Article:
April 02, 2013

BOOKS: The Bughouse Affair, Marcia Muller & Bill Pronzini (2012)

Muller and Pronzini are surely the most successful husband-and-wife team working in the mystery genre. Each has a long-running series character -- Muller's Sharon McCone, Pronzini's Nameless Detective -- and each has received the Grand Master Award from the Mystery Writers of America. This collaboration is the first volume in a projected new series.

Our heroes are former Secret Service agent John Quincannon and former Pinkerton employee Sabina Carpenter, who work together as private investigators in 1980s San Francisco. As the novel begins, they're working on separate cases. Sabina is trying to identify and locate a female pickpocket who's been striking local amusement parks; John is trying to solve a string of home burglaries. It will, I suspect, surprise no one that the two cases are more closely connected than they originally seem.

The novel's most interesting supporting character is an eccentric Englishman who claims to be Sherlock Holmes, and who involves himself as an unwanted assistant in the firm's investigation. He's an amusing accent for one story; I don't think it would work, though, to make him a regular character, as seems to be threatened at the end of the story.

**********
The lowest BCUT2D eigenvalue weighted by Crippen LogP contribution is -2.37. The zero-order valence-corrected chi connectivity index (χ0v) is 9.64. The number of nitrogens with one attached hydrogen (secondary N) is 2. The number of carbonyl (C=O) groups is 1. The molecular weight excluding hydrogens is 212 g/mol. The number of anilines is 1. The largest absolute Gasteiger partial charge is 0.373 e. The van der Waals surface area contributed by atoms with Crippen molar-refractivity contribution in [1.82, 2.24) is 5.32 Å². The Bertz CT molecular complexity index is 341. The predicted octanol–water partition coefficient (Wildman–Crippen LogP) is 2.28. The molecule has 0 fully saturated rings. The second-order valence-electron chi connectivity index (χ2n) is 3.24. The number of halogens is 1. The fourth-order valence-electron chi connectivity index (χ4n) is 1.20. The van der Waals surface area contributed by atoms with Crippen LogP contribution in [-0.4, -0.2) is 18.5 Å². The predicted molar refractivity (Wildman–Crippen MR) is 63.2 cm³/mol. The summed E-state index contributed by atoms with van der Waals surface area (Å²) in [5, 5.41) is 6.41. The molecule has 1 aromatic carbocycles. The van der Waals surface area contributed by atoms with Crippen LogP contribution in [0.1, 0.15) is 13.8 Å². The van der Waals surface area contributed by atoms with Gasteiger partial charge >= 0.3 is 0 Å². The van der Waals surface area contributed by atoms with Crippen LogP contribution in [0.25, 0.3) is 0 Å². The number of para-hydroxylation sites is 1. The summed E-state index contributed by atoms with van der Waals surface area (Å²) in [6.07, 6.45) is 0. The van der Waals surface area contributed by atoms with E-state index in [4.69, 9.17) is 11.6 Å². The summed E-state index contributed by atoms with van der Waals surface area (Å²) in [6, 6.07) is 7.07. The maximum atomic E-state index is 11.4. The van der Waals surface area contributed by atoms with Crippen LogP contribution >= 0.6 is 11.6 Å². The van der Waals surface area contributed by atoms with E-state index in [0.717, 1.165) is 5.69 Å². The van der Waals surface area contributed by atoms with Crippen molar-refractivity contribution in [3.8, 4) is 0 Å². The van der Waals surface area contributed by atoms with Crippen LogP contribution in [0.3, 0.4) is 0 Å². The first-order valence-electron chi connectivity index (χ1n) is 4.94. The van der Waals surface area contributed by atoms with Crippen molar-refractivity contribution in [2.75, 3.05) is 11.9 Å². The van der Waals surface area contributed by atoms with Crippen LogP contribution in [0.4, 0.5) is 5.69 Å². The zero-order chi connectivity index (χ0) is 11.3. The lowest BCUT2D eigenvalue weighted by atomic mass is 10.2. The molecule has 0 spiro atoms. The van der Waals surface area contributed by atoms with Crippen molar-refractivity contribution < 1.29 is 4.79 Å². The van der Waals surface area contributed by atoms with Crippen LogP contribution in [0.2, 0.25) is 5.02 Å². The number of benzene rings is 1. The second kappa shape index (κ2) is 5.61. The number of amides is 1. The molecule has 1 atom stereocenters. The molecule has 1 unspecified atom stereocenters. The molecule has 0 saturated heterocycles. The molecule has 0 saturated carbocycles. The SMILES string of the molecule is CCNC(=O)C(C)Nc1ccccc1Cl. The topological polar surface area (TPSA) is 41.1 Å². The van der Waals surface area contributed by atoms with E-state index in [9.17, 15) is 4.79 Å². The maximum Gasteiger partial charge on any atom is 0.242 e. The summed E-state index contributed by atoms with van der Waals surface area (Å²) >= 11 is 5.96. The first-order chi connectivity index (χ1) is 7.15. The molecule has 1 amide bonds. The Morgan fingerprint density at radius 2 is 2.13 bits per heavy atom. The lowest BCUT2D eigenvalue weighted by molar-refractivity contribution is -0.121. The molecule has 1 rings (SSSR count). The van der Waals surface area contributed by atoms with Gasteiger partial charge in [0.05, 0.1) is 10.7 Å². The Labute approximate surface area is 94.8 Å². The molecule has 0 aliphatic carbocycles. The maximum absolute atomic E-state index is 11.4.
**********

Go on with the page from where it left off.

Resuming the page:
The historical setting is less interesting than I'd hoped, and it's notable mostly for making me feel that Muller and Pronzini had spent a lot of time researching criminal terminology of the era (or maybe they just went to a Ricky Jay show), and were determined to show off every last bit of it. The endless references to dips and cutpurses and yeggs and scruffs grow tiring after a while.

I was also distracted by the disparity in how the characters are identified. Chapters are titled according to the point-of-view character, either "Sabina" or "Quincannon," and it's not clear why it's first name for her and the more formal, respectful last name for him.

The story itself is moderately entertaining, but not up to the level I've come to expect from Muller (I'm less familiar with Pronzini's work). Pleasant enough book, but not so strong that I'm likely to seek out further installments in the series.

No comments: